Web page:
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Domain 1:

Historical Perspectives

The Legacy of 20th Century Phage Research

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  • Author: Allan M. Campbell1
  • Editor: James B. Kaper2
  • VIEW AFFILIATIONS HIDE AFFILIATIONS
    Affiliations: 1: Department of Biology, Stanford University, Stanford CA 94305; 2: University of Maryland, School of Medicine, Baltimore, MD
  • Received 15 February 2010 Accepted 15 April 2010 Published 08 October 2010
  • Address correspondence to Allan M. Campbell amc@stanford.edu
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  • Abstract:

    The Golden Age of Phage Research, where phage was the favored material for attacking many basic questions in molecular biology, lasted from about 1940 to 1970. The era was initiated by Ellis and Delbrück, whose analysis defined the relevant parameters to measure in studying phage growth, and depended on the fact that the contents of a plaque can comprise descendants of a single infecting particle. It ended around 1970 because definitive methods had then become available for answering the same questions in other systems. Some of the accomplishments of phage research were the demonstration by Hershey and Chase that the genetic material of phage T2 is largely composed of DNA, the construction of linkage maps of T2 and T4 by Hershey and Rotman and their extension to very short molecular distances by Benzer, and the isolation of conditionally lethal mutants in T4 by Epstein et al. and in λ by Campbell. The dissection of the phage life cycle into causal chains was explored by Edgar and Wood for T4 assembly and later in the regulation of lysogeny by Kaiser, extended to the molecular level by Ptashne and others. Restriction/modification was discovered in λ by Bertani and Weigle, and the biochemical mechanism was elucidated by Arber and by Smith.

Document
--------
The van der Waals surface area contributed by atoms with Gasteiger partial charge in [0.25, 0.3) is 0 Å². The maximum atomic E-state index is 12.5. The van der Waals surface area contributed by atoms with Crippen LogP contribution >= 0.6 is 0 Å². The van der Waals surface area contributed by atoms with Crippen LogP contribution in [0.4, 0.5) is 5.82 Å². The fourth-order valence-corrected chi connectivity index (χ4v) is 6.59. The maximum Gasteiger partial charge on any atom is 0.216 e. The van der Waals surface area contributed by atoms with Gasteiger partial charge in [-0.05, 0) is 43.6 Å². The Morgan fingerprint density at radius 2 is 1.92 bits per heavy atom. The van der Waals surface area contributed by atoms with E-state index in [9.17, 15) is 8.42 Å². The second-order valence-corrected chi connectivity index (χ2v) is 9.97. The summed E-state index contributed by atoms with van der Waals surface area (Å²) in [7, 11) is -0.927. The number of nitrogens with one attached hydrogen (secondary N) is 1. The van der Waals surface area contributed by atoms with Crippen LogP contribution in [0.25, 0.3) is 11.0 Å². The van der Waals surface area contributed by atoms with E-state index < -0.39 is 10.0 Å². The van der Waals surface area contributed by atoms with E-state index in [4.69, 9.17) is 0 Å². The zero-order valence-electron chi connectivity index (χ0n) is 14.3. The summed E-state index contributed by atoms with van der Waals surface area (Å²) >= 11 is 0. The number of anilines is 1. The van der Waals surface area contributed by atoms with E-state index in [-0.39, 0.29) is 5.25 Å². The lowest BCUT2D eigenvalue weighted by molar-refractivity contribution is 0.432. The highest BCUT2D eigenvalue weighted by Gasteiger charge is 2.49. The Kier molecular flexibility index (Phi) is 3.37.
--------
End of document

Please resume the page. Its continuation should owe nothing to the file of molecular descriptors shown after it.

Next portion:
• Citation: Campbell A. 2010. The Legacy of 20th Century Phage Research, EcoSal Plus 2010; doi:10.1128/ecosalplus.1.2

Key Concept Ranking

DNA Restriction Enzymes
0.40864313
RNA Polymerase
0.33600003
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References

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3. Campbell A. 2003. The future of bacteriophage biology. Nat Rev Genet 4:271–277.
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5. Doermann AH. 1952. The intracellular growth of bacteriophage. I. Liberation of intracellular bacteriophage T4 by premature lysis with another phage or with cyanide. J Gen Physiol 35:645–656. [PubMed]
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15. Mosig G. 1998. Recombination and recombination-dependent DNA replication in bacteriophage T4. Annu Rev Genet 32:397–413.
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2010-10-08
2017-03-29

Abstract:

The Golden Age of Phage Research, where phage was the favored material for attacking many basic questions in molecular biology, lasted from about 1940 to 1970. The era was initiated by Ellis and Delbrück, whose analysis defined the relevant parameters to measure in studying phage growth, and depended on the fact that the contents of a plaque can comprise descendants of a single infecting particle. It ended around 1970 because definitive methods had then become available for answering the same questions in other systems. Some of the accomplishments of phage research were the demonstration by Hershey and Chase that the genetic material of phage T2 is largely composed of DNA, the construction of linkage maps of T2 and T4 by Hershey and Rotman and their extension to very short molecular distances by Benzer, and the isolation of conditionally lethal mutants in T4 by Epstein et al. and in λ by Campbell. The dissection of the phage life cycle into causal chains was explored by Edgar and Wood for T4 assembly and later in the regulation of lysogeny by Kaiser, extended to the molecular level by Ptashne and others. Restriction/modification was discovered in λ by Bertani and Weigle, and the biochemical mechanism was elucidated by Arber and by Smith.

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